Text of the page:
Should integrators sacrifice profits in favor of increasing revenue?

Monday, March 1, 2004

In the day-to-day challenge of running a company, managers may make decisions to go down a slippery slope and sacrifice profitability in favor of more revenue. What happens when this occurs in a security systems integrator's business? There is a way to manage expenses for greater profitability and thus build value for a successful exit strategy.

EBITDA, what is it?

Most systems integrators know that buyers will value their businesses by multiplying EBITDA times some multiple, typically, from four to six times. What is EBITDA?

EBITDA is earnings before interest, taxes, depreciation and amortization. It is used by managers to provide a good understanding of the day-to-day operating performance of their companies. Simply put, EBITDA is all revenue from operations less all operating cash expenses.

EBITDA margin is expressed as a percentage of revenue. In a survey of 28 security integrators, it was found that overall margins varied substantially. Twenty-eight percent of the companies produce EBITDA margins of 15 percent or better. Thirty-six percent have margins between 10 percent and 14 percent, while 32 percent have single digit margins.

EBITDA vs. revenue growth

Which is a better scenario? Growing revenue faster and reducing EBITDA margins, or increasing EBITDA margins, even if it means slowing revenue?

A slow, or no-growth company, which might sell for a four times multiple and has 15 percent EBITDA, is potentially worth the same as a rapid revenue growth company that trades at six times and has a 10 percent EBITDA margin. It is easy to conclude that EBITDA, which translates into profitability, should not be sacrificed for revenue growth.

Improving margins

Well-run systems integrators regularly produce 15 percent EBITDA margins. What's the secret to converting a single digit margin company into a stellar EBITDA performer? Well-run companies have much more than the inside line on negotiated bids. In fact, some of the high margin performers surveyed derive most of their business from competitive bids.

Here are some methods that strong systems integrators tend to employ:

Lean and mean management - A project manager does not just drive around and check on jobs. He carries tools and gets hands-on so that he is a senior tech with project manager responsibilities.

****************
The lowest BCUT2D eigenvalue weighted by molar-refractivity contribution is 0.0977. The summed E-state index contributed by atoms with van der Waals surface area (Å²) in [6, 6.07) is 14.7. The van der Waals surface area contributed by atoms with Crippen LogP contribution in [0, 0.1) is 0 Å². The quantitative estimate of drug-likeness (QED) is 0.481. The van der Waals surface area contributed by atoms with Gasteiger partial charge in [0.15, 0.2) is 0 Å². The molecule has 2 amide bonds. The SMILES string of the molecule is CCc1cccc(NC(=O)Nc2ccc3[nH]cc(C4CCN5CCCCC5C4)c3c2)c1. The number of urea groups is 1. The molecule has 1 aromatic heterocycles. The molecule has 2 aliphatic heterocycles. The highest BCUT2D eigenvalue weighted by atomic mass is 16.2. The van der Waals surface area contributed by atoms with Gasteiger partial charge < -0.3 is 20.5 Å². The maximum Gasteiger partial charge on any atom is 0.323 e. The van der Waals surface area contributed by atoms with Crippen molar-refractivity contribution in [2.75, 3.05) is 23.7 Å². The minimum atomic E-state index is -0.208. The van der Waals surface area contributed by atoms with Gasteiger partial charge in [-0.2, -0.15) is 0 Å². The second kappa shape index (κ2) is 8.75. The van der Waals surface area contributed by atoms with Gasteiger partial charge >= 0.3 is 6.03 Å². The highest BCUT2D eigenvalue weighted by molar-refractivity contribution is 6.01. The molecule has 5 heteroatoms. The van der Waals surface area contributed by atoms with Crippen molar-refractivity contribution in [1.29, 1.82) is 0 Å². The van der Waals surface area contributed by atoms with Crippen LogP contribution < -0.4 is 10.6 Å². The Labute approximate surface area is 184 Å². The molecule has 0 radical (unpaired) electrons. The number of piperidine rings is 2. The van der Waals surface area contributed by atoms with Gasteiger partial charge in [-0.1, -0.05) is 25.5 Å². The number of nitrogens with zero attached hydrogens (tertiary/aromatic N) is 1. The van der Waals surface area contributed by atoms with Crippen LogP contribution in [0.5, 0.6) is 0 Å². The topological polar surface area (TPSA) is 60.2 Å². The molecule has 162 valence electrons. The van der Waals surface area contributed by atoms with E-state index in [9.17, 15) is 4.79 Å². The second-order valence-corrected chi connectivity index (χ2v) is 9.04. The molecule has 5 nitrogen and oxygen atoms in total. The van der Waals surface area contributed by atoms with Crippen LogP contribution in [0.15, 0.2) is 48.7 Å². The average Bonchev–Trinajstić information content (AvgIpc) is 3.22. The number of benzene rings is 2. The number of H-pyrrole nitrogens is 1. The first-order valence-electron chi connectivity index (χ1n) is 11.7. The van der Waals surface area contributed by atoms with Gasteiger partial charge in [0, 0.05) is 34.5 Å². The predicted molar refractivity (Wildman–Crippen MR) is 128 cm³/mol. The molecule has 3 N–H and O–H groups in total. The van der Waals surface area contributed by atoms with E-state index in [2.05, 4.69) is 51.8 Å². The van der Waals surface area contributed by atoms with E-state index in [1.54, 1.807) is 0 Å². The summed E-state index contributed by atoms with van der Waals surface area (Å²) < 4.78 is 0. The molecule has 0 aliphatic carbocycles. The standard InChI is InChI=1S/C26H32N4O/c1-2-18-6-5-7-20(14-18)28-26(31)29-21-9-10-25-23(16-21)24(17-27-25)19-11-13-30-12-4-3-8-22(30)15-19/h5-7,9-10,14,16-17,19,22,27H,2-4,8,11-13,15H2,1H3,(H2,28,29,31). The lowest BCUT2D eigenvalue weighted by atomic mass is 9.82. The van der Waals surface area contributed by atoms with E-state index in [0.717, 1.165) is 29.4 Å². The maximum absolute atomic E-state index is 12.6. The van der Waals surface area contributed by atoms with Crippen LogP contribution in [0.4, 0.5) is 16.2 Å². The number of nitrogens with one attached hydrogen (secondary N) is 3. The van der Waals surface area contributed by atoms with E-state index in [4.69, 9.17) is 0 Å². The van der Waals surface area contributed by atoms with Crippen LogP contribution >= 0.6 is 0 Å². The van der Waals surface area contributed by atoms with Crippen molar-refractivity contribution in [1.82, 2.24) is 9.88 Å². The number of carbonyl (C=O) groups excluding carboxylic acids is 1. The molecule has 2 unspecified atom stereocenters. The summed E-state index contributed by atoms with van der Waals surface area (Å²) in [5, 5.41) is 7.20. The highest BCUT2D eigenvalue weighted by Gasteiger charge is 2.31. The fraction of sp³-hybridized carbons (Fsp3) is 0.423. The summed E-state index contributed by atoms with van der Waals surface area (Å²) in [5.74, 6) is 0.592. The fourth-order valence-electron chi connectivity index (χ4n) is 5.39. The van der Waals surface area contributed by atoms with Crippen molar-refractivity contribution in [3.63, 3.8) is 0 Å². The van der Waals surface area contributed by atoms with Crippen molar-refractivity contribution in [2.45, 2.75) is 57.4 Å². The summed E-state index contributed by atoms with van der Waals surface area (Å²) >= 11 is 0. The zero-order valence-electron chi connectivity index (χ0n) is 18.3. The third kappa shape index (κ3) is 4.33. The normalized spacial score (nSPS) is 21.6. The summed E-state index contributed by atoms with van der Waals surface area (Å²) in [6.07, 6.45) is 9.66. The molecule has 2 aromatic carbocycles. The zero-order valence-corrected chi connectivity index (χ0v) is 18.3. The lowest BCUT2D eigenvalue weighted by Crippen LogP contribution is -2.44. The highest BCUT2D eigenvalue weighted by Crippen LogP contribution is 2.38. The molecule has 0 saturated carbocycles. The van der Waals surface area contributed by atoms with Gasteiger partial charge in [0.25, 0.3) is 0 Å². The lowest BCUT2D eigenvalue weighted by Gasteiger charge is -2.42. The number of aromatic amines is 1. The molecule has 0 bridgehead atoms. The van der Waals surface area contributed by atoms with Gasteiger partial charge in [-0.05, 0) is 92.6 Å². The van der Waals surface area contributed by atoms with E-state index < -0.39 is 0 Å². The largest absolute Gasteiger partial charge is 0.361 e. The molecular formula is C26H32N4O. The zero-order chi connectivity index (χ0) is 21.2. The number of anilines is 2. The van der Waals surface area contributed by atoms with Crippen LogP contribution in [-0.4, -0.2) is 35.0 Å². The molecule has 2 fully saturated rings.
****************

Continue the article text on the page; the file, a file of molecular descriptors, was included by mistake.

Above 80 percent employee productivity - This is actual on-the-job time, delivering billable services. Technician production time is not eaten up by having them show up at the shop every morning for coffee and orders or to pick up a truck. Know how long certain jobs should take and track and schedule accordingly.

Keep a lid on hiring while increasing productivity - Track revenue per employee every month and keep this number moving upward. Security systems integrators vary from a low of $100,000 to as high as $450,000 of annual revenue per employee.

Clean house - Based on revenue per employee, if the operation is fat, use Jack Welch's (former chief executive officer of General Electric) policy of regularly cleaning out the bottom 10 percent of employees. Do not replace them unless there is a tactical benefit (tactical means that they pay for themselves with a good margin immediately).

Standard acceptable margins are built into job costing - Have a sliding scale on account manager commissions that drops the commission percent as the gross margin drops.

Strong financial and management reporting - Reports are used to run the business.

EBITDA numbers are known and used. Strong managers are aware of gross margin, and are controlling it, along with general and administrative overhead, to produce superior EBITDA and profitability.

Simply put - Improve EBITDA, generate greater profits and get more for your business!

Pete Sokoloff is managing director of investment banking firm Peter A. Sokoloff & Co., a merger and acquisition firm that specializes in the security industry. He may be reached by email at